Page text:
Scientists Now See 200 Genes Linked to Crohn's Disease
Findings may eventually lead to better treatments, researchers say
WEDNESDAY, Dec. 19, 2012 (HealthDay News) -- Using a new technique, researchers have pinpointed a large number of additional genes associated with Crohn's disease, bringing the total to 200.
The scientists at University College London, in England, created a new method to identify and map the locations of genes associated with complex inherited diseases such as Crohn's.
Crohn's disease, a type of inflammatory bowel disease, affects about 100 to 150 people out of every 100,000. Understanding more about the genes associated with the disease may lead to improved treatments, the researchers said.
The 200 genes so far linked to Crohn's are more than have been found for any other disease, according to the researchers. For example, just 66 gene regions are known for type 2 diabetes.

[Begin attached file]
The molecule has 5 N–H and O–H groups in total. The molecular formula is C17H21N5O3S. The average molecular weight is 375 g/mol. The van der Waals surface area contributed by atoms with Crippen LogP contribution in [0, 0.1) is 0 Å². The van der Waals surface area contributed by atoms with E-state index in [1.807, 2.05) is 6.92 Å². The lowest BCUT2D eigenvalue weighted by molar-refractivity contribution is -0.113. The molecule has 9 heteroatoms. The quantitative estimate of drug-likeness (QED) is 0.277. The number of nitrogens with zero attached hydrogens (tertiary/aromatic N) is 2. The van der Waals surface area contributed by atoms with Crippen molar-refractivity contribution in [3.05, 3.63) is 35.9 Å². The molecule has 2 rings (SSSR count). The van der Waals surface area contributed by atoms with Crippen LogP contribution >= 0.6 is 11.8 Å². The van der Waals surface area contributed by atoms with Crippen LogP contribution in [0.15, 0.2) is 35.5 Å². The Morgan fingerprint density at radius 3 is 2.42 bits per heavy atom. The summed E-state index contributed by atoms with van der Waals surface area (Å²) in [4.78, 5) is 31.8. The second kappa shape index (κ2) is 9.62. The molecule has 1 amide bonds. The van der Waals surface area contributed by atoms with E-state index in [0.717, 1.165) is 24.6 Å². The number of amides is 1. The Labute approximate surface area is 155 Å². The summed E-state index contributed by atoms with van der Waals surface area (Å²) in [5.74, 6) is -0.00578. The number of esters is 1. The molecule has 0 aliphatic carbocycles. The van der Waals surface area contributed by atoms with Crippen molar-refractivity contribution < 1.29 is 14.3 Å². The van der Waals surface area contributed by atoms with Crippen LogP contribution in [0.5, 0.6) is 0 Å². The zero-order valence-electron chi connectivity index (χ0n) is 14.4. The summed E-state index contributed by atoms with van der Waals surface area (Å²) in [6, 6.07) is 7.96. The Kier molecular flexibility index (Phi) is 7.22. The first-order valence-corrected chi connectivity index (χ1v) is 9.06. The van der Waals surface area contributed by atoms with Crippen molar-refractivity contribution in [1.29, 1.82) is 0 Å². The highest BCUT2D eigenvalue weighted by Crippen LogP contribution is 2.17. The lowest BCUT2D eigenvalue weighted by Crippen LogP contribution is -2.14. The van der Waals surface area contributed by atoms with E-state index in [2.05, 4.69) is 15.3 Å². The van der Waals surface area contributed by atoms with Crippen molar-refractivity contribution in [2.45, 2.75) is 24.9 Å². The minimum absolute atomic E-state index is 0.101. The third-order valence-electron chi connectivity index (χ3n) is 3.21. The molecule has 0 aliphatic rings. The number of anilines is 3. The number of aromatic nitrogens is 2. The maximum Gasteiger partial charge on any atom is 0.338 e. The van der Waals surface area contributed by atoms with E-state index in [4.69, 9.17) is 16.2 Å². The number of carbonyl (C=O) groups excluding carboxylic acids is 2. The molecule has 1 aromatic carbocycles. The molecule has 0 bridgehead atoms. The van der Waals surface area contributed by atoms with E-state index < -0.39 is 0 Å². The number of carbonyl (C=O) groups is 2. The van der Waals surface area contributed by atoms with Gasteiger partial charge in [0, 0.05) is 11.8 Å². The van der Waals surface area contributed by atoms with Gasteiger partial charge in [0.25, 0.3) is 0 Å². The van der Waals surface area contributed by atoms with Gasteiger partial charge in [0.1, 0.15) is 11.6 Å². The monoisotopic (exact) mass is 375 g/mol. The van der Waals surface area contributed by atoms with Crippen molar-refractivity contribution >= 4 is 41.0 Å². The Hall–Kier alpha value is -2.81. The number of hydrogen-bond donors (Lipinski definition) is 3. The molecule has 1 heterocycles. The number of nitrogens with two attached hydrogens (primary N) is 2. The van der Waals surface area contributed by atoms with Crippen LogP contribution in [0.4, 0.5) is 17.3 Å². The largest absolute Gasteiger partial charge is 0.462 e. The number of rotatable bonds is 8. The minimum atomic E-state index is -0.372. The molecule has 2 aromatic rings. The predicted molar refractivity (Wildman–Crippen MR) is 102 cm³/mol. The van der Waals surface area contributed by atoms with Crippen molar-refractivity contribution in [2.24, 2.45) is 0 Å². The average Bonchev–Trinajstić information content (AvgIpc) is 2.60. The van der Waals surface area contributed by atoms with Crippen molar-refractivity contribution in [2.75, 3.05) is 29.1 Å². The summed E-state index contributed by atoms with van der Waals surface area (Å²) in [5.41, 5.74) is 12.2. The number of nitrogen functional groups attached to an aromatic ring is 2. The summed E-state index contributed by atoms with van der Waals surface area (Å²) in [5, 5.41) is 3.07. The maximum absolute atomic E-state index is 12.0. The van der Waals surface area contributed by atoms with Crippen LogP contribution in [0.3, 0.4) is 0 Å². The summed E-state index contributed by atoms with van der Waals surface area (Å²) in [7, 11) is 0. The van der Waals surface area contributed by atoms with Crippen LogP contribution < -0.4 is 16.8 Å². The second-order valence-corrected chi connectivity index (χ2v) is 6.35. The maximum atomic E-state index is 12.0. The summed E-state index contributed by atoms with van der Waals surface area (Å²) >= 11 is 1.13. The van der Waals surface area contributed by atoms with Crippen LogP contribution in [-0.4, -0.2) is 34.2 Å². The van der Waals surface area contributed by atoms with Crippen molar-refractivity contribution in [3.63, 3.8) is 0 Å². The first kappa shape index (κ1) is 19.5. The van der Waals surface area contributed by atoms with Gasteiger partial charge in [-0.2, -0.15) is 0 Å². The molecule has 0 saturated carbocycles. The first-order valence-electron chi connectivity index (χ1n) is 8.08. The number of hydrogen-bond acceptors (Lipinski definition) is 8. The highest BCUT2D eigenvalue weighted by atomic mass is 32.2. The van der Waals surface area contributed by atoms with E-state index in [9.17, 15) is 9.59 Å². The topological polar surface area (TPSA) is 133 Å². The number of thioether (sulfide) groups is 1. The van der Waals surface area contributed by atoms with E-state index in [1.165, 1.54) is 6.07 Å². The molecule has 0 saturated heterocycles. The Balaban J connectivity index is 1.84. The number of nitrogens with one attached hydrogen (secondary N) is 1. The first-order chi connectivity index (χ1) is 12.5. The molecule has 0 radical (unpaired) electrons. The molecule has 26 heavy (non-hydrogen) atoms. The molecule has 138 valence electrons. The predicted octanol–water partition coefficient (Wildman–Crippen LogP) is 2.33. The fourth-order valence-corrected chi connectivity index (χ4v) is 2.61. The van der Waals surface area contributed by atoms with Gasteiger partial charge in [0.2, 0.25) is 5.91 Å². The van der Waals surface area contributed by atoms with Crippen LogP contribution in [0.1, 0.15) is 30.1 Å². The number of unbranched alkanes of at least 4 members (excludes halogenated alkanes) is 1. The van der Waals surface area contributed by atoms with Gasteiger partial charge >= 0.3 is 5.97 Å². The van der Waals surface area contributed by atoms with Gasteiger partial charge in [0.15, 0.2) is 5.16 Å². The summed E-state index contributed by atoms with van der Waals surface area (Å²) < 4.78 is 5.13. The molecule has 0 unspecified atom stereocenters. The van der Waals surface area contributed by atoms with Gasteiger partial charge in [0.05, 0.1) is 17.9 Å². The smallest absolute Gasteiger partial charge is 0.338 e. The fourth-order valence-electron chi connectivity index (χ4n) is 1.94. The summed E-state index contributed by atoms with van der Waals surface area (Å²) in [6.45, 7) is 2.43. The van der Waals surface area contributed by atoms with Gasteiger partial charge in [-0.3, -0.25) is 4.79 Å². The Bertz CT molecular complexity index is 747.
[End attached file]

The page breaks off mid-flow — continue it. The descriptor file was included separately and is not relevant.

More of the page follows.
"The discovery of so many gene locations for Crohn's disease is an important step forward in understanding the disease, which has a very complicated genetic basis," study senior author Dr. Nikolas Maniatis said in a university news release. "We hope that the method we have used here can be used to identify the genes involved in other diseases which are similarly complex -- for example different cancers and diabetes."
The new research was published Dec. 13 in the American Journal of Human Genetics.
The Crohn's and Colitis Foundation has more about Crohn's disease.